We like to think we’re pretty observant about the world around us. In this region vigilance is essential, thanks to the many fish traps and unattended fish nets in local waters. A thin stake with a ragged flag, a piece of Styrofoam that is the body double of floating garbage may be the only sign of prop-snagging lines in our path. There were masses of these as we worked our way coastwise to the north from Phuket, so Jamie and I spent a lot of time glued to the scenery around us. With glorious sailing weather (finally, after so many miles of motoring or motorsailing) it was hardly a burden.…Read More
I will have WAY more to say about this in due time, but wanted to post it immediately. Thanks to Dave for sharing – you know who you are. Might we have finally reached a tipping point when it comes to taking offshore sailing seriously, instead of a ride to warmer weather?
Written by Ben Ellison on Jan 19, 2014 for Panbo, The Marine Electronics Hub
My friend and colleague, Charlie Doane, has been making the pages of Panbo since at least 2005 (sometimes even comically), and he does seem to get seriously offshore more than any other active writer I can think of. But, damn, it’s unexpected to post an image of him being hoisted aboard a U.S. Coast Guard helicopter last week. The abandonment of the very first Alpha 42 catamaran, Be Good Too, has been covered extensively elsewhere, probably in most accurate detail by Charlie himself, and discussions about the incident rage in various online forums.…Read More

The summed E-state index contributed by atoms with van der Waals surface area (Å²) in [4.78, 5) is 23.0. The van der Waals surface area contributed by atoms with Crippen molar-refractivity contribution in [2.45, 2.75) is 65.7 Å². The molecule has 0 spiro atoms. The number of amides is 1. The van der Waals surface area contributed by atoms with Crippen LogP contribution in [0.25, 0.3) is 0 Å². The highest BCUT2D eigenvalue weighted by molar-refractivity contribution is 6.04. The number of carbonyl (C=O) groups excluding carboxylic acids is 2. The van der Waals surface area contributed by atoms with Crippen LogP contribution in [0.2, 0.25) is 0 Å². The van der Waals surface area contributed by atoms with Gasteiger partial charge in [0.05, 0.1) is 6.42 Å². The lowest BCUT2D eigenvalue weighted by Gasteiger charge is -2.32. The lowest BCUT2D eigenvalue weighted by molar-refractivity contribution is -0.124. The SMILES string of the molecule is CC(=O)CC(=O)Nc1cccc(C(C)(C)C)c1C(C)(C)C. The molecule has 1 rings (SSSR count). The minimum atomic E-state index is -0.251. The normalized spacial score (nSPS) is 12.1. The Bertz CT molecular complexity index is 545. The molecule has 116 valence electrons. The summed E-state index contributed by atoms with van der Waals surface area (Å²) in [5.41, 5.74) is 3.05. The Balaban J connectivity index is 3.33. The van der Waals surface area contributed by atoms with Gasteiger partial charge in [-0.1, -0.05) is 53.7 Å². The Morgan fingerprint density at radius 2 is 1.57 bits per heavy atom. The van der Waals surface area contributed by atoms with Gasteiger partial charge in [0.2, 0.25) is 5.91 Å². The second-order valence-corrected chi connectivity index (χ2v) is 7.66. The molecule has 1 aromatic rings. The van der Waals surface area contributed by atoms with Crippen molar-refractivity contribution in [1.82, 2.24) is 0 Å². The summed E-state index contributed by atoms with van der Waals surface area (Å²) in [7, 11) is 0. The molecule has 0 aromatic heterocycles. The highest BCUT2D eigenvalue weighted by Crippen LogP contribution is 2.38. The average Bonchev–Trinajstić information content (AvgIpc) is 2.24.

Silly me. I thought publishing my account of abandoning Be Good Too would decrease rather than increase speculative and critical commentary among the baying dogs of the Internet. I suppose I should have known better. Unlike some folks out there, I don’t have the free time to write multiple screeds on all the sailing forums, so I thought I’d address some issues that have been raised here.
1. The most substantive point that has been raised is that it was not wise of us to attempt a non-stop passage from New York to St. John in January in an untried prototype boat.…Read More
Meade Gougeon, 75, completed the Everglades Challenge–a grueling race from St. Petersburg to Key Largo, Florida–on March 5, 2014. Meade sailed solo aboard his outrigger sailing canoe VOYAGER, crossing 325 miles in 4 days and 8 hours.
He slept aboard his vessel, and came in first in the Sailing Canoe class (class 3).
Meade Gougeon is one of the founders of Gougeon Brothers, Inc. in Bay City, Michigan, the manufacturer of WEST SYSTEM Epoxy.…Read More
There’s nothing like a story on the best places to sail to start a bit of a debate. Last time we ran one, some SAIL writers weren’t too happy that their own home waters were not included. Doubtless a lot of readers will feel the same way. You’d think that predictable breezes, ample sunshine, plentiful and attractive anchorages, and interesting topography would comprise irrefutable proof of one region’s superiority over another, but sailors mostly being independently minded, stubborn people, that would be too easy. Of all the elements that shape a total sailing experience, these are only the tangible ones.
I once shared a charter boat with a crusty old-timer who lived near the Bristol Channel on England’s west coast.…Read More